The American experience tends to be hectic. In popular culture, much emphasis is placed on the concept of “having it all.” Educators, entertainers and advertisers seem to consistently praise the virtues of working hard, playing hard and resting well. There are few individuals who can pull off this delicate balance. And if you are a single parent with babies, young kids or teens, such a balance can prove truly impossible to achieve.
Whether you are recently separated from your child’s other parent or you have been a single parent for some time, there is absolutely no shame in admitting that you cannot achieve this kind of balance. There is also no shame in admitting that you are not perfect. In fact, your kids and your sanity can truly benefit from such an admission.
Your child does not need you to be perfect. And hopefully, you do not demand perfection from yourself. When you admit to your child that you have shortcomings, this admission teaches your child that it is okay for him or her to have shortcomings as well. In addition, admitting certain faults and missteps to your child can help to take perfection-related pressures off your shoulders.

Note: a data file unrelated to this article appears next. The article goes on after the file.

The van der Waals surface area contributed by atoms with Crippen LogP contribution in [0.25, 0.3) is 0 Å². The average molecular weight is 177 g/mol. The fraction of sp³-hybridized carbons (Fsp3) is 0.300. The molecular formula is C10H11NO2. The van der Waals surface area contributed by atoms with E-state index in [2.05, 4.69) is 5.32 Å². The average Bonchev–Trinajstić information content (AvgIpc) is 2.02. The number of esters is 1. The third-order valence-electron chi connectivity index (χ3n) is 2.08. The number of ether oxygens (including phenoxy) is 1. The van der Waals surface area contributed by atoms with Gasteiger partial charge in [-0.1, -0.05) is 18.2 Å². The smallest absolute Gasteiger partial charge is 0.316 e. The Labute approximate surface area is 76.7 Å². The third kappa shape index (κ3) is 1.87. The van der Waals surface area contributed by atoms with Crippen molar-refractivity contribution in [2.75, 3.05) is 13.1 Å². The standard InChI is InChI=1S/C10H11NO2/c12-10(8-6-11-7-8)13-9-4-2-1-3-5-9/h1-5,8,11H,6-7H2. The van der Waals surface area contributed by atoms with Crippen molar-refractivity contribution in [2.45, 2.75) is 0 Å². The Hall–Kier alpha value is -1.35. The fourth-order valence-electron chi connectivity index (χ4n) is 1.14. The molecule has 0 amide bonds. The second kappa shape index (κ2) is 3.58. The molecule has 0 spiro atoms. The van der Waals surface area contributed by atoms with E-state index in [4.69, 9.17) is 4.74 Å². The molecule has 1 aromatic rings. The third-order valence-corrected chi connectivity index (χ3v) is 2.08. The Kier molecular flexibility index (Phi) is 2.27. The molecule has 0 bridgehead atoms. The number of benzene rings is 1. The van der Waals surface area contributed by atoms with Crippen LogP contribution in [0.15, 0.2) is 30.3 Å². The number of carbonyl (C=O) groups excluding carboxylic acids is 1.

At the end of the day, your child needs love, acceptance, stability and care. He or she needs you to try your best and nothing more. Your “best” may look very different from day to day, and that is not only okay… it is completely and totally normal, human and reasonable. Hopefully, this is a comforting thought.
Source: The Huffington Post, “10 Things This Single Mom Wants Her Kids to Know,” Stacey Freeman, May 9, 2015